By entry into the 1900s, Wichita was a booming city and Wichita’s African-American population was no different. One of the city’s leading Black citizens was John Henry Van Leu. A successful businessman and church overseer, Van Leu became one of the city’s largest land owners and a nationally recognized leader in the National Baptist Convention.
Neither John Van Leu nor his wife Julia Patton Van Leu were Wichita natives. Few people were, in the fledgling days of Wichita. They, like many other Blacks, migrated to Wichita from the South. John was born in South Carolina in 1866. Julia was from Tennessee. They came to Wichita separately. John came on his own after living for a while in Mississippi. Julia came with her family, who were part of a large migration of Tennessee families who came to Wichita and formed Tabernacle Baptist Church in 1881.
John who was ordained as a minister in 1882, joined the Baptist ministry in 1887 and three years later moved to Wichita, where he quickly positioned himself as a community leader.
By that time, Julia’s family was already a part of Wichita’s Black upper social stratus. Her brother Charles Patton was Wichita’s first Black tailor, her brother George was a renowned tenor and her sister Ethel was a talented organist. When Julia and John married in 1896, it was quite a social occasion.
For a while, John served as senior pastor of Tabernacle Baptist Church and in 1896, the National Baptist Convention appointed Van Leu General Missionary for the State of Kansas. He served in that position until his death in 1923.
It’s not certain how John made his money. Whether his position with the National Baptist Convention was a paying one or not, isn’t clear. However he did it, John accumulated a large quantity of land and property, most of which was situated in or near East Water Street, an area that was the business hub of Black Wichita.
As he continued to accumulate property, Van Leu became one of the largest property owners in Wichita, Black or White. His real estate holdings were so large, he established the Van Leu Real Estate Company around the turn of the century.
“He owned most of the land in the 500 block of North Water Street,” said his grandson George H. Johnson, who passed away in 2013. That land is the site of the current Sedgwick County Court House.
Van Leu also owned the Van Leu Department Store at 611 N. Main and the Van Leu Office Building at 628 N. Main. This building housed most of the area’s Black doctors, lawyers and other professionals. The original Jackson Mortuary was housed on the first floor of the Van Leu Building. By 1897, Van Leu was wealthy enough to donate two lots at 8th and Water to Tabernacle Baptist Church for the construction of a new church home.
In the meantime, Julia was busy giving birth to and raising the couple’s 13 children: (from oldest to youngest) William, John II (died at birth), John III, Wendell, Adeline, Vermillion, Geneva, Marguerite, Dorothy, Charles, William, Madeline, Marsellus and Gwendolyn. The first was born in 1899, the last in 1923.
Outside of Wichita, Van Leu was gathering a grand reputation. As the Kansas Baptist General Missionary he helped form Black Baptist Churches across the state and in 1901, he helped found the Central Baptist Theological Seminary in Kansas City, KS. The seminary, still in existence today, was the first Baptist seminary west of the Mississippi River. Originally the seminary was located in a mansion near downtown Kansas City. Until his death, Van Leu was working to move the seminary to larger more permanent facilities. In 1923, the year he died, the seminary moved to 16 acres just west of downtown.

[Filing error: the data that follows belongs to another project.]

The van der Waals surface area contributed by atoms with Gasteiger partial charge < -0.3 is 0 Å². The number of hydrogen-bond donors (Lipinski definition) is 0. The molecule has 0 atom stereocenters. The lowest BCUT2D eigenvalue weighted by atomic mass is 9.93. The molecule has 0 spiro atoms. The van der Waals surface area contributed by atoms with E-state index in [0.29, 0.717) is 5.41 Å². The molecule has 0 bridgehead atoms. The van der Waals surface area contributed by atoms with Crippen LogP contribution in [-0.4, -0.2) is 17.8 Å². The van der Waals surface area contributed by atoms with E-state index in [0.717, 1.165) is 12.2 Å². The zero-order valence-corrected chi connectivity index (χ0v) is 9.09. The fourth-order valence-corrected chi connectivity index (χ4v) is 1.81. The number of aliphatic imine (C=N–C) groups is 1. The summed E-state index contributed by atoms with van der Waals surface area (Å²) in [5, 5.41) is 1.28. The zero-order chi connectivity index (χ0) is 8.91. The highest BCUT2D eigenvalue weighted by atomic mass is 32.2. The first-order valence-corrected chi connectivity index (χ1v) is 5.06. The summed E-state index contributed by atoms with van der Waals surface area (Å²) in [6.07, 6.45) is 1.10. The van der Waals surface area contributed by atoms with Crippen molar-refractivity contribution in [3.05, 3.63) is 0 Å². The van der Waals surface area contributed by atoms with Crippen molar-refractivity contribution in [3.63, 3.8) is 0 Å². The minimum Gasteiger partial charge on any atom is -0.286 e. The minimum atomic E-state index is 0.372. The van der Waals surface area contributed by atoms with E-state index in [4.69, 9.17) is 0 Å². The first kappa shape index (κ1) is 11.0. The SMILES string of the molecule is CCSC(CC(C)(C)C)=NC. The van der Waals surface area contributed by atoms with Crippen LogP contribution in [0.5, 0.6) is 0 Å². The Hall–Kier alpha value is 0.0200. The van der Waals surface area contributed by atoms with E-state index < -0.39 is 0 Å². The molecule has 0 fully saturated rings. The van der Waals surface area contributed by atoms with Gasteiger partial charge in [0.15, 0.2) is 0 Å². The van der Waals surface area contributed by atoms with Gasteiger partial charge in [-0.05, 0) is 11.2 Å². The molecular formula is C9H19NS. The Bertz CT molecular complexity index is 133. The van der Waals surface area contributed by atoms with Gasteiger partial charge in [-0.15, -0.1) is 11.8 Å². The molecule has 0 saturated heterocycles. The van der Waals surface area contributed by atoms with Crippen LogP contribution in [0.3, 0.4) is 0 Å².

According to a historical newspaper article published at the time of his death, “The most utmost thought in his mind until his death was his last big and needed effort to make permanent the Central Baptist Theological Seminary; not a moment of opportunity passed him to let the brethren know the worth, needs and plans of this great institution.”
The article writer continues:
“As we have speeded over Kansas he would point to stations where he would sit up at the station all night, sleep on trucks, and so well do remember once at Cherryvale, where he said he was so tired until he thought a chicken coop would be more comfortable than the seats in the depot, so he laid down on the coop and was filled with mites. … But he would always rejoice to know that he had suffered to put over God’s program.”
Van Leu died suddenly in 1923 while attending the National Baptist Convention in Los Angeles. He was part of a Wichita delegation attending the conference. Because he was a great leader in the National Baptist Church, a funeral service was held for him at the convention. The Wichita delegates accompanied his body back home, where a large funeral was held for Van Leu at Calvary Baptist Church on Sept. 18, 1923. According to an article in The Negro Star, a Wichita paper, “Nearly every preacher and worker of note was present or sent a telegram or letter of condolence.”
Without any formal training or job skills, Julia Van Leu was left to raise the family’s children with little apparent source of income. At the time of her husband’s death, the couple’s youngest child was less than a year old and nine of the children were under age 18. Over the years, to help sustain the family, Julia sold off most of the Van Leu land holdings. She died in 1947.
According to Johnson, many of the Van Leu children died young and none of them are still alive. Of the 13 Van Leu children, there were only five offspring. Johnson, the son of Geneva, was the oldest Van Leu grandchild. Other Van Leu grandchildren are: Sandra Vane Leu Lowe, Wichita; Tevis Mike, deceased; Pamela Brashear Thompson, Wichita; Charles Ella Van Leu, Wichita.